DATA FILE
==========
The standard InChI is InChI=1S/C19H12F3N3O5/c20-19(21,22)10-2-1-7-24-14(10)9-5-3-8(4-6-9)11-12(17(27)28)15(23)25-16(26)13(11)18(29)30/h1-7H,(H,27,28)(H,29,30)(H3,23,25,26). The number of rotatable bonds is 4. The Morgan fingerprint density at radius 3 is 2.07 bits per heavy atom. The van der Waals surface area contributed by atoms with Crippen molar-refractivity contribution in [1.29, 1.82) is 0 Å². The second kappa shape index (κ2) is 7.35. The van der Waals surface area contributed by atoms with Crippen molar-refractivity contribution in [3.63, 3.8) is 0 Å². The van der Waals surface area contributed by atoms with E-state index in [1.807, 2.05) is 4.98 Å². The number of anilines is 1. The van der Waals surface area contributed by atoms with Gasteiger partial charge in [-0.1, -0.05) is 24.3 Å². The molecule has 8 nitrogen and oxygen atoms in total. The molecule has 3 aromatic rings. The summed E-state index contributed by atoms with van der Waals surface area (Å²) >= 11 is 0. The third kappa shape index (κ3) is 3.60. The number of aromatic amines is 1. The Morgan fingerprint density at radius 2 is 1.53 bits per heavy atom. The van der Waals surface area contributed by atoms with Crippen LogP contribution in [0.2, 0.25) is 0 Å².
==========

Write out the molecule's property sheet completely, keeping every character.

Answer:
The standard InChI is InChI=1S/C19H12F3N3O5/c20-19(21,22)10-2-1-7-24-14(10)9-5-3-8(4-6-9)11-12(17(27)28)15(23)25-16(26)13(11)18(29)30/h1-7H,(H,27,28)(H,29,30)(H3,23,25,26). The number of rotatable bonds is 4. The Morgan fingerprint density at radius 3 is 2.07 bits per heavy atom. The van der Waals surface area contributed by atoms with Crippen molar-refractivity contribution in [1.29, 1.82) is 0 Å². The second kappa shape index (κ2) is 7.35. The van der Waals surface area contributed by atoms with Crippen molar-refractivity contribution in [3.63, 3.8) is 0 Å². The van der Waals surface area contributed by atoms with E-state index in [1.807, 2.05) is 4.98 Å². The number of anilines is 1. The van der Waals surface area contributed by atoms with Gasteiger partial charge in [-0.1, -0.05) is 24.3 Å². The molecule has 8 nitrogen and oxygen atoms in total. The molecule has 3 aromatic rings. The summed E-state index contributed by atoms with van der Waals surface area (Å²) >= 11 is 0. The third kappa shape index (κ3) is 3.60. The number of aromatic amines is 1. The Morgan fingerprint density at radius 2 is 1.53 bits per heavy atom. The van der Waals surface area contributed by atoms with Crippen LogP contribution in [0.2, 0.25) is 0 Å².